Usually, I reflexively delete press releases. This one was no different, but as the message vanished, the subject line registered—“IonQ… quantum computing.” It took a second, but I realized that the name might mean something I had never expected: a commercial, ion-based, quantum computer. A quick visit to the trash confirmed my suspicion.

After some negotiation, I was in receipt of a super-secret paper demonstrating the capabilities of IonQ’s new computer.

Engineering ions is not simple

Making an ion-based quantum computer seems like a bad idea. Think about the engineering required to commercialize the computer. You need to have qubits (quantum bits) that are interconnected so that they can perform logic operations, and those qubits need to preserve their quantum-ness.

Pretty much all commercial quantum computing efforts focus on using superconducting rings of current as the qubit. These circuits can take advantage of all the engineering tools available for printed circuit board technology. The control circuits and readouts are all electronic—they send in and receive microwave signals via lines on an integrated circuit. The qubits are interconnected by lines that couple them together. In other words, the engineering is comparatively easy.

In research labs all around the world, however, there are small-scale quantum computers based on strings of ions (an ion is an atom with an electron removed). The ions float in a near-perfect vacuum, trapped by electric fields. Each ion needs to be addressed by two laser beams. The interconnection between qubits occurs via the natural motion of the qubits: they all vibrate together.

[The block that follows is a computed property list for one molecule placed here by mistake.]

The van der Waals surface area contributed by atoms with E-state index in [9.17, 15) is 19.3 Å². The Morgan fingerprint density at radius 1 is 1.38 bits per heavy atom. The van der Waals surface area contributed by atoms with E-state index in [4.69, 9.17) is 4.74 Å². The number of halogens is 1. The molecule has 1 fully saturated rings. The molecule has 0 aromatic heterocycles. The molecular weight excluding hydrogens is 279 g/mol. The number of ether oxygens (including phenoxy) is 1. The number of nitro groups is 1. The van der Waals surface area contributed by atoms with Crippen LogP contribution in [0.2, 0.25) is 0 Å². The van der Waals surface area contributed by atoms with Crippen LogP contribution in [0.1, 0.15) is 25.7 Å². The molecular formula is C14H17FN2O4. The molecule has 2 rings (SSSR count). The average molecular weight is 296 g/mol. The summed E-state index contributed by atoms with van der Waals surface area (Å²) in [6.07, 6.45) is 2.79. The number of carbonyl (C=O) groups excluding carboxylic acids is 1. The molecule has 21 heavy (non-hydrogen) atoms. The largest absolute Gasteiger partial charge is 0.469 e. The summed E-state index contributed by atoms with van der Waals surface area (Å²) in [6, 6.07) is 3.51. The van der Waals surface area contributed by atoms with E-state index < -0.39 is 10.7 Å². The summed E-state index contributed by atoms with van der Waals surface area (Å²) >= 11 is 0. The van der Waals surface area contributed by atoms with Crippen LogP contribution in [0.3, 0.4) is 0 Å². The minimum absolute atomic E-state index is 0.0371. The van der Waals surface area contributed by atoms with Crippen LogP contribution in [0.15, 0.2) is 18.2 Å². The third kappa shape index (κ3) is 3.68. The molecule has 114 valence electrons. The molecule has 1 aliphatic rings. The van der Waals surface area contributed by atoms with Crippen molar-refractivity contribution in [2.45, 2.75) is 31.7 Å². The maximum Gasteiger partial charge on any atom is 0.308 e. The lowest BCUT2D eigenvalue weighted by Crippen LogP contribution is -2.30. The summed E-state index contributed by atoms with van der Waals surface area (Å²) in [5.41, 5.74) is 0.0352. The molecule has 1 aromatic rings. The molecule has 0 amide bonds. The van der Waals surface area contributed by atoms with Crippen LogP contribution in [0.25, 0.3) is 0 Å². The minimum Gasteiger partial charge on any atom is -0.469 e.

Ion qubits and their logic operations outperform their superconducting brethren by a huge margin. But engineering this type of computer at a commercial scale has been an entirely new challenge.

There’s water in your computer

A paper released by researchers uses the IonQ computer to calculate the ground state energy of a water molecule. The calculation itself is something almost any modern computer can do. What makes the calculation stand out is the number of operations required to complete the operation. In choosing water, the researchers have shown ion-based quantum computing at its best.

Let’s put this in perspective. To model a water molecule, the researchers use a standard approach, where it’s assumed that the electrons in a water molecule take on a bit of the character of electrons that are in oxygen and a bit of the character of electrons that are in hydrogen. The trick to the calculation is to determine the balance of the admixtures and their energies.

The calculation that does this is a repeated approximation, where additional correction terms make the result (hopefully) more accurate as the calculation proceeds. This allows you to, in a sense, choose your accuracy based on when you stop doing math. As you might expect, each correction term requires more computational resources—for a quantum computer with only a few qubits, that’s a challenge.

But if you have nice, stable, long-lived qubits that all talk to each other with a high degree of reliability, then you have a bit of wiggle room. That’s one of the key points of this paper: the ion computer allows you to play some clever tricks that reduce the total number of qubits needed in exchange for increasing the number of operations required. That only works if you have time to perform all the operations, and time is something that quantum systems don’t always provide in abundance.